3 Ways Ad Injections Destroy Customer Relationships
July 10, 2019
by Tirtza Giles
With businesses becoming increasingly aware of Customer Journey Hijacking (CJH) and the ways it can hurt a company’s bottom line, it’s tempting to think of ad injections as a problem that primarily affects customers’ shopping decisions in the short term. But there’s another side to CJH that’s no less important: The numbers show that it has the potential to do serious damage to long-term customer relationships.
How does CJH work? First, a consumer’s digital device gets infected by a piece of ad injection malware, which is typically either bundled secretly with free software (such as a browser extension or mobile app) or installed discreetly via an unsecured Wi-Fi network. Second, the malware tracks the user’s activities to build a personal profile reflecting their preferences and habits. Third, when the user visits an online store, the malware targets them with ad injections designed to look like they are part of the store’s website.
Those ad injections are quite effective. They typically target between 15% and 25% of online shoppers (with higher numbers during peak periods such as the holiday shopping season), reducing retailers’ overall conversion rates by between 2% and 5%. That results in a drop in revenue per visitor of between 5% and 7%.
But in the long run, CJH can do even more harm by undermining and preventing customer loyalty. Here are three of the main ways ad injections can ruin customer relationships:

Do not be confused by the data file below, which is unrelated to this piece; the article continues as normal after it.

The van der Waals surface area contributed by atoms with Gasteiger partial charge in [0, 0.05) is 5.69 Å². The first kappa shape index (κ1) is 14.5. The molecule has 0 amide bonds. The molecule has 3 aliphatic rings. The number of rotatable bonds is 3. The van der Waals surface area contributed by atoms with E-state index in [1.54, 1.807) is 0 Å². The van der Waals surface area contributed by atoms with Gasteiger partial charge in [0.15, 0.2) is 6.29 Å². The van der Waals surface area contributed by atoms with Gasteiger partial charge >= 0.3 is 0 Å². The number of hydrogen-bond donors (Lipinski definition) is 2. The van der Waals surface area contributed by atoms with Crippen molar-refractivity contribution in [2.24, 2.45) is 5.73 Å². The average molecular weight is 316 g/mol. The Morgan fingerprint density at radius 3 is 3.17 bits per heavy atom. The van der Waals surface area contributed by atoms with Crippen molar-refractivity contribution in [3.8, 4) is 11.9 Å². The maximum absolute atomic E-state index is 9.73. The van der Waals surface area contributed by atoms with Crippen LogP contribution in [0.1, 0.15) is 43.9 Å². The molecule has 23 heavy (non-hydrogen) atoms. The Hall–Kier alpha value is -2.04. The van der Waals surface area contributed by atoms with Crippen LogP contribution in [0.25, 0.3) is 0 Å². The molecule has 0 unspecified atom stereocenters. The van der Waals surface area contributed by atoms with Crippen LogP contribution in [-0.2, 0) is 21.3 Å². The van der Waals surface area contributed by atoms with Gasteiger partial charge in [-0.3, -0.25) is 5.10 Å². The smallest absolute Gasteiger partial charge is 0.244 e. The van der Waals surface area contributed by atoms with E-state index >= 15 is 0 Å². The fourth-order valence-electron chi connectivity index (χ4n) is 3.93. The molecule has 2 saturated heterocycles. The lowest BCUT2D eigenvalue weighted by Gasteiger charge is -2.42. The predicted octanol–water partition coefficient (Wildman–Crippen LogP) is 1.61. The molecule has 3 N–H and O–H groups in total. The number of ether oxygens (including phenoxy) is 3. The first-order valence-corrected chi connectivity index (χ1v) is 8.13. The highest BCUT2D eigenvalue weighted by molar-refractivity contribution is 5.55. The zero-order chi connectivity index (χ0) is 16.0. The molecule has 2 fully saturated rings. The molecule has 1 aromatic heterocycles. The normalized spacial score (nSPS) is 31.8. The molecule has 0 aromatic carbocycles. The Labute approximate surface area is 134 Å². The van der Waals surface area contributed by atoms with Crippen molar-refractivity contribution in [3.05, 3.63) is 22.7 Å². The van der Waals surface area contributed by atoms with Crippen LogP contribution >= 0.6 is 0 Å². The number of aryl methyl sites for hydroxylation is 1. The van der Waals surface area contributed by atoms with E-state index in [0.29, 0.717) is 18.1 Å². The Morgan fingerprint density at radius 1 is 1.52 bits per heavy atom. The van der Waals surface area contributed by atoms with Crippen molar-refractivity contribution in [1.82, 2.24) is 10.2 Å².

#1: Leading customers to buy from competitors
The most common way that Customer Journey Hijacking hurts customer relationships is by guiding your website’s visitors straight into the arms of your competitors. At Namogoo, we have found that promotions for products offered by competing stores account for 60-65% of the injected ads that target customers of the retailers we work with.
And when a customer is tempted by an injected ad, there’s a real chance that shopper could disappear forever. In fact, in our survey of more than 1,300 online shoppers, 58% of respondents said that if they were shopping in an online store when they saw a pop-up ad for a competitor selling the same product at a lower price, they would likely click the ad. And 80% said that if they ended up buying from the competing store instead of the first store in this scenario, the competing store is the one they would be more likely to visit the next time they are looking for a similar product.
In other words, the majority of ad injections pose a threat to online stores by promoting their competitors – and when you lose a sale to CJH, you may well be losing a customer for good.
#2: Scaring shoppers away
If you think ads leading to your competitors are harmful, think of the damage that could be done to your brand reputation by the other 35-40% of ad injections.
Of the injected ads that we at Namogoo have identified and blocked, we have found that:
- 10% promote pornographic websites.
- 15-20% promote online gambling or gaming.
- 5-10% are designed to mimic legitimate alerts (such as error messages or recommendations from the user’s operating system) in order to trick users into clicking on them.